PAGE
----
# K- NN Classifier

K- Nearest Neighbors or also known as K-NN belong to the family of supervised machine learning algorithms which means we use labeled (Target Variable) data set to predict the class of new data point. The K-NN algorithm is a robust classifier which is often used as a benchmark for more complex classifiers such as Artificial Neural Network (ANN) or Support vector machine (SVM). Despite being considered simple K-NN can outperform more powerful classifiers and can be used in varieties of applications such as economic forecasting or classifying the new data entries.
The K-NN algorithms are non-parametric (no assumptions) and instance based algorithms. In other words, we can say K-NN algorithms have no modeling equation rather for every new data entry it reads entire dataset to predict the class.
K-NN Algorithm: To classify the new data point K-NN algorithm reads through whole dataset to find out K nearest neighbors. Once K nearest neighbors is identified K-NN algorithm summarizes the output of those nearest neighbors. For regression this might be the mean of the outputs for K nearest neighbors and for classification it would be the mode of output.
To determine which of the nearest neighbor can influence the result distance measure is used. The most popular distance measure used is Euclidean distance. Euclidean distance is calculated as the square root of the sum of squared differences between new data point and existing data points.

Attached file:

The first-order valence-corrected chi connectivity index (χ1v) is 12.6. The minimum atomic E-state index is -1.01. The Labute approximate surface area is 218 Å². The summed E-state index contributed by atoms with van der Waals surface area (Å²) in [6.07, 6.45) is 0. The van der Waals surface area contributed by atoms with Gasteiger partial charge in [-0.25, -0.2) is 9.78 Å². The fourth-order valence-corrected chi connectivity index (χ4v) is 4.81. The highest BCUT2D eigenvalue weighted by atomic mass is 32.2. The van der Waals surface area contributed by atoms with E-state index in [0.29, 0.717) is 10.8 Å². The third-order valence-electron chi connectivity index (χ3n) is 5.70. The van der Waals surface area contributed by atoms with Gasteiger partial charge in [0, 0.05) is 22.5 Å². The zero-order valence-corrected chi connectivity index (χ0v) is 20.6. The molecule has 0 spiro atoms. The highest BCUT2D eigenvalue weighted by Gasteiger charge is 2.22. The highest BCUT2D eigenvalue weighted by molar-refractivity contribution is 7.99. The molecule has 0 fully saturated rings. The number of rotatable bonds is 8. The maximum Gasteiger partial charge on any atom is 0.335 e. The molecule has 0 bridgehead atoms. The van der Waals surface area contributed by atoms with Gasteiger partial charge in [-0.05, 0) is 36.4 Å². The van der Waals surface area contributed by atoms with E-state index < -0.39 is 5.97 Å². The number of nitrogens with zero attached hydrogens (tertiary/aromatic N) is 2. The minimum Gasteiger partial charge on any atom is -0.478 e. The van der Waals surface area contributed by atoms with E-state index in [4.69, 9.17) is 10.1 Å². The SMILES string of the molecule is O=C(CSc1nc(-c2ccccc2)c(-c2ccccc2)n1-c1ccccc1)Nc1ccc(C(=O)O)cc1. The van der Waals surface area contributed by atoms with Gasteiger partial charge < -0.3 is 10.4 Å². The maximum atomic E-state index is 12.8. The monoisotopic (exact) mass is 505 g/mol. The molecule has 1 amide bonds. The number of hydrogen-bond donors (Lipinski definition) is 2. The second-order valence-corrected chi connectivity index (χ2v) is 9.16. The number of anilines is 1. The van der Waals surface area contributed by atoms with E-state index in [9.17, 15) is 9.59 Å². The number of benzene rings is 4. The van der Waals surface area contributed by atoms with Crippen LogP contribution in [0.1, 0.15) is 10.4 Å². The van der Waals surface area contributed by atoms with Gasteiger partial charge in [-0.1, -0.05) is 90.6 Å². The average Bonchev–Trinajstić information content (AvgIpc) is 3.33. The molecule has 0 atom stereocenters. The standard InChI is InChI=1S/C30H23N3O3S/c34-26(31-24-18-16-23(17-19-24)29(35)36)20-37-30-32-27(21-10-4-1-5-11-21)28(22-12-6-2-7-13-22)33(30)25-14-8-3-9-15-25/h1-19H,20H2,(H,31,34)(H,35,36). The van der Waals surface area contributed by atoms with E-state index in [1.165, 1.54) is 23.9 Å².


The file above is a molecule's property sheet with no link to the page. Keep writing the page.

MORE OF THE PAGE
Euclidean Distance =  √((x1 – x2)² + (y1 – y2)²)

There are few more popular distance measures:
Hamming Distance: Calculate the distance between binary vectors. In case of categorical variables the Hamming distance must be used.
Manhattan Distance: Calculate the distance between real vectors using the sum of their absolute difference.
Minkowski Distance: Generalization of Euclidean and Manhattan distance.

K-NN can be used both for regression and classification problems.

K-NN Regression: When K-NN is used for regression the output is predicted based on mean or median of the K-nearest neighbors
K-NN Classification: When K-NN is used for classification the output can be classified into the category with highest numbers of votes or we can say Mode is used as measure to classify the output.

Curse of Dimensionality: K-NN works well with small number of input variables but as the numbers of variables grow K-NN algorithm struggles to predict the output of new data point. The reason for this problem is that when the dimensionality (Input Variable) increases, the volume space increases so fast that available data becomes sparse. This sparsely distributed data is problematic for any method that requires statistical significance. In order to obtain a statistically sound and reliable result, the amount of data needed to support the result often grows exponentially with the dimensionality.

Steps followed in K-NN algorithm:

Step1: Identify the number K which will be used to decide the nearest neighbors
Step2: Take the K nearest neighbors of the new data point as per the chosen distance measure
Step3: Among these K neighbors, count the number of data points in each category
Step4: Assign the new data point to the category where we counted the most neighbors
Best practices to prepare data for K-NN:
Standardized data: Incase input variables have different scales then standardize the data e.g. while predicting affordability of Loan, Age would vary from 20 to 60 but Income will vary in thousands. Since variance in Income is much more than Age, so income would have higher influence on the distance calculated using K-NN
Address Missing Data: Missing data will mean that the distance between samples cannot be calculated. These samples could be excluded or the missing values could be imputed
Low Dimension: K-NN algorithm works very well with less number of input variables